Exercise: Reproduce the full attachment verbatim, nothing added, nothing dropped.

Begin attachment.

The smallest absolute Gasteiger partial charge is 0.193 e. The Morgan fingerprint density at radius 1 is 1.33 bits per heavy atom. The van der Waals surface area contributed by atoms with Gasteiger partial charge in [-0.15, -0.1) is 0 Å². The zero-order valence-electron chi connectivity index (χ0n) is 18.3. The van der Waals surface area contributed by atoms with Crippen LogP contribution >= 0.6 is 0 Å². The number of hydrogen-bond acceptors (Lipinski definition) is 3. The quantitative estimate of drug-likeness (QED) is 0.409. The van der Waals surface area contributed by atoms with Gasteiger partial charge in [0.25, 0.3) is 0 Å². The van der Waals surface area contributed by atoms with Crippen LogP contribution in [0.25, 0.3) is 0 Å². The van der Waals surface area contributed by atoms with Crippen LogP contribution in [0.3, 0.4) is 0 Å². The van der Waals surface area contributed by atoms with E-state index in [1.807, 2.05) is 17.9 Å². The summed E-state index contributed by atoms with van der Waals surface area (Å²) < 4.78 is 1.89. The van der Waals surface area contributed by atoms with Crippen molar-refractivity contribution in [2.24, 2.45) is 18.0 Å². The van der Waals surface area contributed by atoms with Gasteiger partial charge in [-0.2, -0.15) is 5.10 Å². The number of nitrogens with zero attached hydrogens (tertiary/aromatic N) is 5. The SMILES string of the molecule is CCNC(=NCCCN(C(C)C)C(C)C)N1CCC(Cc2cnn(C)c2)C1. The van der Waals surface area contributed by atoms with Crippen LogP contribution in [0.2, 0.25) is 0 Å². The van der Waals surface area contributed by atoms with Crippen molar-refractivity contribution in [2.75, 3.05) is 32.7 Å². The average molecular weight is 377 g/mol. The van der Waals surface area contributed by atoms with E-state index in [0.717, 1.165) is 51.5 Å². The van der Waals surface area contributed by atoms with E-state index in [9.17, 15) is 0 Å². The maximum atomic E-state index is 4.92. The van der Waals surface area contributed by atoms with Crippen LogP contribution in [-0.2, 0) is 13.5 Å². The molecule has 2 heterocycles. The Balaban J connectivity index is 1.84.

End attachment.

The smallest absolute Gasteiger partial charge is 0.193 e. The Morgan fingerprint density at radius 1 is 1.33 bits per heavy atom. The van der Waals surface area contributed by atoms with Gasteiger partial charge in [-0.15, -0.1) is 0 Å². The zero-order valence-electron chi connectivity index (χ0n) is 18.3. The van der Waals surface area contributed by atoms with Crippen LogP contribution >= 0.6 is 0 Å². The number of hydrogen-bond acceptors (Lipinski definition) is 3. The quantitative estimate of drug-likeness (QED) is 0.409. The van der Waals surface area contributed by atoms with Gasteiger partial charge in [0.25, 0.3) is 0 Å². The van der Waals surface area contributed by atoms with Crippen LogP contribution in [0.25, 0.3) is 0 Å². The van der Waals surface area contributed by atoms with Crippen LogP contribution in [0.3, 0.4) is 0 Å². The van der Waals surface area contributed by atoms with E-state index in [1.807, 2.05) is 17.9 Å². The summed E-state index contributed by atoms with van der Waals surface area (Å²) < 4.78 is 1.89. The van der Waals surface area contributed by atoms with Crippen molar-refractivity contribution in [2.24, 2.45) is 18.0 Å². The van der Waals surface area contributed by atoms with Gasteiger partial charge in [-0.2, -0.15) is 5.10 Å². The number of nitrogens with zero attached hydrogens (tertiary/aromatic N) is 5. The SMILES string of the molecule is CCNC(=NCCCN(C(C)C)C(C)C)N1CCC(Cc2cnn(C)c2)C1. The van der Waals surface area contributed by atoms with Crippen LogP contribution in [0.2, 0.25) is 0 Å². The van der Waals surface area contributed by atoms with Crippen molar-refractivity contribution in [2.75, 3.05) is 32.7 Å². The average molecular weight is 377 g/mol. The van der Waals surface area contributed by atoms with E-state index in [0.717, 1.165) is 51.5 Å². The van der Waals surface area contributed by atoms with E-state index in [9.17, 15) is 0 Å². The maximum atomic E-state index is 4.92. The van der Waals surface area contributed by atoms with Crippen LogP contribution in [-0.2, 0) is 13.5 Å². The molecule has 2 heterocycles. The Balaban J connectivity index is 1.84.